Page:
second_letters.each do |l|
      v = second_words[i].count l
      second_count[l] = v
    end
    
    first_letters.each do |l|
      if first_count[l] != second_count[l]
        puts false
        break 
      end
    end
    
    puts true
  end
end

The silver lining of this is I learn the differences between break and next:
next: Jumps to next iteration of the most internal loop
break: Terminates the most internal loop.

Now after a few hours, I revisted the task, and reconquered it.

def anagrams_ii(first_words, second_words)
  first_word.each_with_index do |word, i|
    puts "#{word} vs #{second_word[i]}"
    first_sorted = word.split('').sort
    second_sorted = second_word[i].split('').sort
    unless first_sorted == second_sorted
      puts false
      next
    end
    puts true
  end
end

Sorting and then comparing, much cleaner.

Both prints out the following results:
shots vs hosts
true
name vs mean
true
app vs paa
false
lure vs rule
true
melon vs lemons
false

year, month, and day from a string

Given: “03/17/2014”
Get: Year = “2014”, Month = “03”, Day = “17”

There are numerous ways to get them, I’ll show you some easy ones and my favorite one (:

1st way:

  date = "03/17/2014"
  m = date[0..1]    # => "03"
  d = date[3..4]    # => "17" 
  y = date[6..10]   # => "2014" 

note: several ways to substring as well, for more info: http://www.ruby-doc.org/core-1.9.3/String.html#method-i-5B-5D

2nd way:

  m = "03/17/2014"[/(\d{2})\/(\d{2})\/(\d{4})/,1]    # => "03"
  d = "03/17/2014"[/(\d{2})\/(\d{2})\/(\d{4})/,2]    # => "17"
  y = "03/17/2014"[/(\d{2})\/(\d{2})\/(\d{4})/,3]    # => "2014"

3rd way (my fav):

"03/17/2014".scan(/(\d{2})\/(\d{2})\/(\d{4})/).flatten
 # => ["03", "17", "2014"] 

4th way:

data = "03/17/2014".match(/(\d{2})\/(\d{2})\/(\d{4})/)
 # => #<MatchData "03/17/2014" 1:"03" 2:"17" 3:"2014"> 
data.captures
 # => ["03", "17", "2014"] 

Radix Sort Methods

still on O’Reilly’s Computer Science Programming Basics in Ruby

radix sort: sort the list by each successive digit

Here’s their take on Radix Sort (it’s not an exact copy; there’re some modifications made but the core functions the same)

def radix_sort(n)
    grades = rndm_grades(n) #randomly generate grades
    puts "grades: #{grades}"
    
    max_length = 0

    grades.each_index do |i|
      grades[i] = grades[i].to_s
      len = grades[i].length
      if len > max_length
        max_length = len
      end
    end
    
    #add 0 padding so that all numbers have the same max length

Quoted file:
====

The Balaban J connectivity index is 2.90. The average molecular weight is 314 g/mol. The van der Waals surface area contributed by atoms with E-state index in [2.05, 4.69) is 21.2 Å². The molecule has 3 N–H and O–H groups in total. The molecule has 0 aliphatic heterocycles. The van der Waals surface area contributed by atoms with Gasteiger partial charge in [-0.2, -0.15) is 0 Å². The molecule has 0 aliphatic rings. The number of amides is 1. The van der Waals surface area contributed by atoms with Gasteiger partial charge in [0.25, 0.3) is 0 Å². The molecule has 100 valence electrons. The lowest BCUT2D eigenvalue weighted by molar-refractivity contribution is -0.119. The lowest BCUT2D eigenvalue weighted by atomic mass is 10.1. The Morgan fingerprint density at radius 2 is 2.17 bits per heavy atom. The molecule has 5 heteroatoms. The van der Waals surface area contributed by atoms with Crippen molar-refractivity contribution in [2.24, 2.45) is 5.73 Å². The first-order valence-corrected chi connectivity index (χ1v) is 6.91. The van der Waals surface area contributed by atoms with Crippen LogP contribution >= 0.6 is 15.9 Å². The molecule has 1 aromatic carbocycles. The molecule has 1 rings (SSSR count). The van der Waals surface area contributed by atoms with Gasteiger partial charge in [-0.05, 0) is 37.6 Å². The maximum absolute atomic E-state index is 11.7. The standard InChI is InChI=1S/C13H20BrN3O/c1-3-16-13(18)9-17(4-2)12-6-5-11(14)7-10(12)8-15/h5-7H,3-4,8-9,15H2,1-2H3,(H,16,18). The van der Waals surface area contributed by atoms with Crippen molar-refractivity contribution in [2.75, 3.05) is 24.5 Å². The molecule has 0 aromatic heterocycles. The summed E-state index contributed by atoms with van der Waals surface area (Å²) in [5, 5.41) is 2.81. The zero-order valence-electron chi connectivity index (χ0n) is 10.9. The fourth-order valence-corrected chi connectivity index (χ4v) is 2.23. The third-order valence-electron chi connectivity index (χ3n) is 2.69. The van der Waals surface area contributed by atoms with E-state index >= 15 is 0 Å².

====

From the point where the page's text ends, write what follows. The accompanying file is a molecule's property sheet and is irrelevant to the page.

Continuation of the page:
grades.each_index do |i|
      grades[i] = grades[i].rjust(max_length, "0")
    end
      
    for i in (0..max_length - 1)
      buckets = {}
      for j in 0..9
        buckets[j.to_s] = []
      end
      
      for j in 0..n-1
        num = grades[j]
        digit = num[max_length - 1 - i]
        buckets[digit].push(num)
      end
      
      grades = buckets.values.flatten
    
    end
    
  end

debug output:
grades: [69, 63, 10, 54, 6]
get the ones digits:
9
3
0
4
6
buckets: {“0″=>[“10”], “1”=>[], “2”=>[], “3”=>[“63”], “4”=>[“54”], “5”=>[], “6”=>[“06”], “7”=>[], “8”=>[], “9”=>[“69”]}
grades flattened — [“10”, “63”, “54”, “06”, “69”]
get the ones digits:
1
6
5
0
6
buckets: {“0″=>[“06”], “1”=>[“10”], “2”=>[], “3”=>[], “4”=>[], “5”=>[“54”], “6”=>[“63”, “69”], “7”=>[], “8”=>[], “9”=>[]}
grades flattened — [“06”, “10”, “54”, “63”, “69”]

inspired by rosetta code, which is absolutely beautiful (it even takes into account negative numbers and base numbers), here’s a radix sort that utilizes more advantages of ruby compared to the one above.

def radix_sort_ii(n)
    grades = rndm_grades(n)
    puts "grades: #{grades}"

    max_length = grades.max.to_s.length

    max_length.times do |i|
      bucket = Hash.new {|h,k| h[k] = []}
      grades.each do |g|
        digit = (g/10**i) % 10
        bucket[digit] << g
      end
      grades = bucket.values_at(*(0..10)).compact.flatten
    end

    puts "grades are sorted now: #{grades}"
  end

debug output:
————– Radix Sort ii ————–
grades: [49, 71, 77, 18, 32]
{9=>[49]}
{9=>[49], 1=>[71]}
{9=>[49], 1=>[71], 7=>[77]}
{9=>[49], 1=>[71], 7=>[77], 8=>[18]}
{9=>[49], 1=>[71], 7=>[77], 8=>[18], 2=>[32]}
{7=>[71]}
{7=>[71], 3=>[32]}
{7=>[71, 77], 3=>[32]}
{7=>[71, 77], 3=>[32], 1=>[18]}
{7=>[71, 77], 3=>[32], 1=>[18], 4=>[49]}
grades are sorted now: [18, 32, 49, 71, 77]

so how did the last step happen? the magic happens at line 13, check this out: